Do Bermudians watch too much TV?

Whether it’s the latest British crime drama or a marathon session of Friends reruns, people watch a lot of TV. In Bermuda especially, inactivity from watching TV is directly linked to negative health, particularly obesity. Did you know:  

  • 49 per cent of Bermuda teens report spending three or more hours per day watching TV  

  • By the time a child reaches 18 years of age he will have spent 18,000 hours in front of the TV— compared with 12,000 hours in the classroom  

  • Studies indicate that the risk of being overweight increases between 1 to 2 per cent for each hour of TV a student watches a day  

  • An overweight child’s chance of weight loss is reduced by 6 per cent for each extra hour of TV he watches a day  

  • Among adults the incidence of weight gain is four times greater for those who watch three more hours of TV a day, compared to those who watch one hour or less  

  • Recent studies indicate that children and adults who watch three or more hours of TV a day are more likely to have elevated blood cholesterol levels than individuals who watch 1 hour or less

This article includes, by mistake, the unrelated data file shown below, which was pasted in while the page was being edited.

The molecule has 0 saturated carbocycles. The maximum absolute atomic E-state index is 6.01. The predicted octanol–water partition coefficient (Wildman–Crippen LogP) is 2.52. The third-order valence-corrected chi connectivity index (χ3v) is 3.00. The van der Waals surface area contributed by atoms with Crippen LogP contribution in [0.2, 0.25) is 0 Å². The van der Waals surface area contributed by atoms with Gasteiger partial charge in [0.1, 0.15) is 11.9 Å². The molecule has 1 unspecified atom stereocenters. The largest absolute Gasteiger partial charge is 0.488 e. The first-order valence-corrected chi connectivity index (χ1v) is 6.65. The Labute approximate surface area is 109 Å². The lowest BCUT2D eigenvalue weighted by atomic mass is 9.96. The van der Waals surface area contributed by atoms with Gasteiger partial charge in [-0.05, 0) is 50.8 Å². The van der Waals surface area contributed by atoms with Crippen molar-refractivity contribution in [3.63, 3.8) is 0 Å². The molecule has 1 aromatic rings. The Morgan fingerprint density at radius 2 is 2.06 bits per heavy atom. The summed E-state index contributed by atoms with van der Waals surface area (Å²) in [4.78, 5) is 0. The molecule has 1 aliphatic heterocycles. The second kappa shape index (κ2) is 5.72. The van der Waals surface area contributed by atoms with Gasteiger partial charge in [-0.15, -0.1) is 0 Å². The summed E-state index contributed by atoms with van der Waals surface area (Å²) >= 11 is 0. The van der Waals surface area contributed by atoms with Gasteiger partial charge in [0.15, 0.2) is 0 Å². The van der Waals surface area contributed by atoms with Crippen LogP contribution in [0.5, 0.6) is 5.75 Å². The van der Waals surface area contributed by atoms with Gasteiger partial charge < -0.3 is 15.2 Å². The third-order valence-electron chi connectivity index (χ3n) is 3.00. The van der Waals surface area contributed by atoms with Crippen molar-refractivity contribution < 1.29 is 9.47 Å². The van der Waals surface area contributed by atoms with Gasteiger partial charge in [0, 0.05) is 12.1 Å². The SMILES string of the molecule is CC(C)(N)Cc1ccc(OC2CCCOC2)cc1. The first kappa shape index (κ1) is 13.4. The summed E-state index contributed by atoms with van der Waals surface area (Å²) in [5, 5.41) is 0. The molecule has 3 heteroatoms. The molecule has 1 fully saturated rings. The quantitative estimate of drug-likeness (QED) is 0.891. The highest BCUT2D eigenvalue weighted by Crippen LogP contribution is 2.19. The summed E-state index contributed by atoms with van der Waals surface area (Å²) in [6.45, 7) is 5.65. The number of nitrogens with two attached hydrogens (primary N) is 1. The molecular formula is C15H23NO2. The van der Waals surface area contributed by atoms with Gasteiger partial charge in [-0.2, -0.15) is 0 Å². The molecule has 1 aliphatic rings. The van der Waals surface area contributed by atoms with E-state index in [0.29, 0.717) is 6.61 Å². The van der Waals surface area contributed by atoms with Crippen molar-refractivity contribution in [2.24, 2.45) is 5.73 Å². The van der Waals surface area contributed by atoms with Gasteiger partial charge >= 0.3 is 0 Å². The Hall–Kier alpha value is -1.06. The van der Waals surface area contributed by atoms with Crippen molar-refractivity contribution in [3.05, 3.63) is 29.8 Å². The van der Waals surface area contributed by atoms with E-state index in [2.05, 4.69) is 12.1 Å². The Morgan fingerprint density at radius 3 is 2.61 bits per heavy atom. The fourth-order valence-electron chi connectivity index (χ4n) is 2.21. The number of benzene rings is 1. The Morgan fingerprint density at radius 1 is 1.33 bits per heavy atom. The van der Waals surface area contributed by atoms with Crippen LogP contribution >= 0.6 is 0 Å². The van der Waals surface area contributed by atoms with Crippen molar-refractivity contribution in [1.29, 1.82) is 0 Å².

• Watching TV can result in lack of sleep  

  • On average, adolescents who spend over five hours a day watching TV have lower test scores than other teens  

What can parents do if their children watch too much TV?  

Parents can help their children stay healthy by enforcing good television habits. Some tips to help your kids (and maybe improve your own health at the same time): 

  • Set limits. Limit viewing to 1 to 2 hours a day, to start with. This will also limit your own TV time.  

  • Watch TV with your child and discuss the programmes together. A programme may help you to discuss difficult topics like love, sex, and family life that you might not raise otherwise.  

  • Don’t put a TV in your child’s room. You will have no control over what they watch or how much time your child spends watching TV. It may also interfere with the amount of sleep your child gets.  

  • Don’t use TV as a child minder. Help your child develop more active leisure time pursuits other than passive TV watching.